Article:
Zero Energy Home Built of Recycled Wood
News from Jetson Green:

Dwell Development is constructing a home in Seattle that boasts of having a host of sustainable features, including being built mostly out of recycled and reclaimed materials. They are seeking the Built Green Emerald Star certification for it, and getting it would make this the first home in Seattle to obtain it.

The home measures 2,218 sq ft (206 sq m). It features a rooftop mounted 6.6 kW photovoltaic array, which is capable of producing all the energy the home needs. To further increase the energy efficiency of the home, the roof and window placement were configured to maximize solar gain without sacrificing the aesthetics of the design. The home is seeking a HERS Score of 0 or lower to confirm its intended zero energy status, which the builders are certain will be the case.

The home is also equipped with a heat recovery ventilation system, which expels stale air from the house and draws in fresh air. This system is also used to maintain a comfortable interior temperature. The home also features an efficient hot water heat pump, which uses only 1 kW of energy to generate 4.5 kW of heat. According to Dwell, this is 78 percent less energy usage in comparison to classic hot water systems.

The house also has an airtight seal, achieved by adequate insulation and wood-framed windows and doors. This seal minimiz…………… continues on Jetson Green

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As California goes, so goes the country: Welcome to our hotter future – Grist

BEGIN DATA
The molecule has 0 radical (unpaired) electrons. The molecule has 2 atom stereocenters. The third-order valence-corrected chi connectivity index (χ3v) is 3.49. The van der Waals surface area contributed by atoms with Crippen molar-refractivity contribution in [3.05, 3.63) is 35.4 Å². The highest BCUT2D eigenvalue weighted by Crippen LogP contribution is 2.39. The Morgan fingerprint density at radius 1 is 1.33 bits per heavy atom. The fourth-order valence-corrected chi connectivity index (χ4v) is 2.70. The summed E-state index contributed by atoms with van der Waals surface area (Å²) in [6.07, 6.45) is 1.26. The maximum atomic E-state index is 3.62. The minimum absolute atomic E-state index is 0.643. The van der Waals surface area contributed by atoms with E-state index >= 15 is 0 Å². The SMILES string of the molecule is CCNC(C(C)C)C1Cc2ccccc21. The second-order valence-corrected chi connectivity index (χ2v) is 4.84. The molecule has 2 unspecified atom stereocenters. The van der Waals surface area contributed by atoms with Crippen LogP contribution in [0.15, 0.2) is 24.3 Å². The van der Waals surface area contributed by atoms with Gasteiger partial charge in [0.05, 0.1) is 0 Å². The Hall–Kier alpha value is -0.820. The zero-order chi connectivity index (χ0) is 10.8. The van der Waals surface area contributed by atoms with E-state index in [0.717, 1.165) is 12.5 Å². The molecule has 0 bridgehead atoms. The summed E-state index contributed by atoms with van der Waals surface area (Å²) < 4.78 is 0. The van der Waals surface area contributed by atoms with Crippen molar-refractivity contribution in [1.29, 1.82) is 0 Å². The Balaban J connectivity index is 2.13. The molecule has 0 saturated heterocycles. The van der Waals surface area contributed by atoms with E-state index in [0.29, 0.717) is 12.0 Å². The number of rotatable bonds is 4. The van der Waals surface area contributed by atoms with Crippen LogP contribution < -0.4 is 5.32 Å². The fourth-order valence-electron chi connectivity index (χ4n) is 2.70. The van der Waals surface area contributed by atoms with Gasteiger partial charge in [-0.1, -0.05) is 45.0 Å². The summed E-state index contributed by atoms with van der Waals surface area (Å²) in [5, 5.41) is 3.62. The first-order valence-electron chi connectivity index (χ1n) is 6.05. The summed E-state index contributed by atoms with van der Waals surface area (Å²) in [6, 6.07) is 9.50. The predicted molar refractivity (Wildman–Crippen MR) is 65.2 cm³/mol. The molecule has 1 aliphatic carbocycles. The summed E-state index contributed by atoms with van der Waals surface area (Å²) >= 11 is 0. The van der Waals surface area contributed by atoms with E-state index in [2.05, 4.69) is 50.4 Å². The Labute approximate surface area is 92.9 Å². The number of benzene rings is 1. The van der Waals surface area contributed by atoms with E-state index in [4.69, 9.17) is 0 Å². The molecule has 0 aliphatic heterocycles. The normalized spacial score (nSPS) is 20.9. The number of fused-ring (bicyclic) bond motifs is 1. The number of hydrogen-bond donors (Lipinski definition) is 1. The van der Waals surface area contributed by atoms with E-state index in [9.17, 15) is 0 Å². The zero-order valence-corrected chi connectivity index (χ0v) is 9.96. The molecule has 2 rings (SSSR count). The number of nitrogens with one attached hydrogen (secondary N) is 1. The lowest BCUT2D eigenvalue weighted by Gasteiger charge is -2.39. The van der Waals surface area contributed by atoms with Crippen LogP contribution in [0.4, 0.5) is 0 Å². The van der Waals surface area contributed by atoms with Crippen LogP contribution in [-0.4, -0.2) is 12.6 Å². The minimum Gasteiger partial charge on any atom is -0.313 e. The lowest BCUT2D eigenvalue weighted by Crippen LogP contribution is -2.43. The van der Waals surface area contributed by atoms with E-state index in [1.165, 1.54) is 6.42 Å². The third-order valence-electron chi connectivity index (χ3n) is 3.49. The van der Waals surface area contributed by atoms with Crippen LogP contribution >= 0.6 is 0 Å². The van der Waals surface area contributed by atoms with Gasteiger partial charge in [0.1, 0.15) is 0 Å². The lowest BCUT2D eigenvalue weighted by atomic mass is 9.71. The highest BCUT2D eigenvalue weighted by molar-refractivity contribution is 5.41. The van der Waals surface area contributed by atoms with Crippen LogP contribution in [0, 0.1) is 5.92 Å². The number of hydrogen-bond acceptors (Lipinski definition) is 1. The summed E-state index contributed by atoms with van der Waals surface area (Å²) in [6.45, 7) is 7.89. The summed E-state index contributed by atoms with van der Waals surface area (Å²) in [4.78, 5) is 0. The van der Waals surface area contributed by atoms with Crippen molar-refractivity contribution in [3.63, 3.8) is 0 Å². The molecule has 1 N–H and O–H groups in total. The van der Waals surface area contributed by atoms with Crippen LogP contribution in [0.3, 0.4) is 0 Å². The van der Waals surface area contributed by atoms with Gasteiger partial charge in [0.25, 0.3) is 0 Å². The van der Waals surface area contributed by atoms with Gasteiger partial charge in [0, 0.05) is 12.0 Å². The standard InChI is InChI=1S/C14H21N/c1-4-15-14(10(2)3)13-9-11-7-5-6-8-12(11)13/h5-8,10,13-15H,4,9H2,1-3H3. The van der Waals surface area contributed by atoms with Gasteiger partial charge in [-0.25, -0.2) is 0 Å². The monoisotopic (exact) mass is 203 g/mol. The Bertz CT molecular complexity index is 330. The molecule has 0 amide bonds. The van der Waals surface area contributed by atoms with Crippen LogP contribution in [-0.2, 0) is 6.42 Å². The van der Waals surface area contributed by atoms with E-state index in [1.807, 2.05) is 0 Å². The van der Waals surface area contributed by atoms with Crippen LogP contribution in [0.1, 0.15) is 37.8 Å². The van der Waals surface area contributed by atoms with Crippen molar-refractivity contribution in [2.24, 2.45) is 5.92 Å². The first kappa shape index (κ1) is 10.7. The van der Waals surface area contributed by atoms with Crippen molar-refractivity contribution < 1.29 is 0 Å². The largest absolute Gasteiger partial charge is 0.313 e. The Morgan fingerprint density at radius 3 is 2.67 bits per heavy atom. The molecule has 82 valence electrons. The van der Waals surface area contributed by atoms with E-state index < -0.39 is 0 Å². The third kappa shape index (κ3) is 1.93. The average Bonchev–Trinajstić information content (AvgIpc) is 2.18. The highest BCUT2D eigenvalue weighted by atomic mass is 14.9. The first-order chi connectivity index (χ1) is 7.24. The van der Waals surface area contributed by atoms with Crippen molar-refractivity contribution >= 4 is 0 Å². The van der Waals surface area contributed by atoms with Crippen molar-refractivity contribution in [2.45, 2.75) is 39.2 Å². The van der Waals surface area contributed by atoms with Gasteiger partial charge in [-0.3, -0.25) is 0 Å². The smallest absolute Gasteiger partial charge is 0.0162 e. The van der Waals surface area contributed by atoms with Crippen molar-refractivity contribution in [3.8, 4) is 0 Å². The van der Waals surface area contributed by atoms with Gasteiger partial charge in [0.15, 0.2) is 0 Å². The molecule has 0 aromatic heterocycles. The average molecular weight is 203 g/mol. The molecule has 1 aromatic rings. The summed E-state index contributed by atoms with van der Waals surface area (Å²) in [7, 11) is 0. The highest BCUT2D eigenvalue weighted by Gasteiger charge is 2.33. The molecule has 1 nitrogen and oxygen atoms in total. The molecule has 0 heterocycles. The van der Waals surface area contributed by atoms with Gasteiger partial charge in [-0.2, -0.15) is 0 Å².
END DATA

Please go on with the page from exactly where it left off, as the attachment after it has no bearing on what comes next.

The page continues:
News from As California goes, so goes the country: Welcome to our hotter future – Grist:

A firefighter battles the “Cabin Fire” in the Angeles National Forest near Los Angeles, Calif.    REUTERS/Jonathan Alcorn

Long ago, I lived in a cheap flat in San Francisco and worked as the lone straight man in a gay construction company. Strangely enough, the drought now strangling California brings back memories of those days. It was the 1970s. Our company specialized in restoring the Victorian “gingerbread” to the facades of the city’s townhouses, and I got pretty good at installing cornices, gable brackets, and window hoods, working high above the street.

What I remember most, though, is the way my co-workers delighted in scandalizing me on Monday mornings with accounts of their weekend exploits.

We were all so innocent back then. We had no idea of the suffering that lay ahead or of the grievous epidemic already latent in the bodies of legions of gay men like my friends, an epidemic that would afflict so many outside the gay community but was especially terrible within it.

It’s unlikely that many of those guys are alive today. HIV was already in the population, although AIDS had yet to be detected or named, and no one had heard of “safe sex,” let alone practiced it. When the epidemic broke out, it was nowhere worse than in trendsetting San Francisco.

By then I had returned to New Mexico, h…………… continues on As California goes, so goes the country: Welcome to our hotter future – Grist

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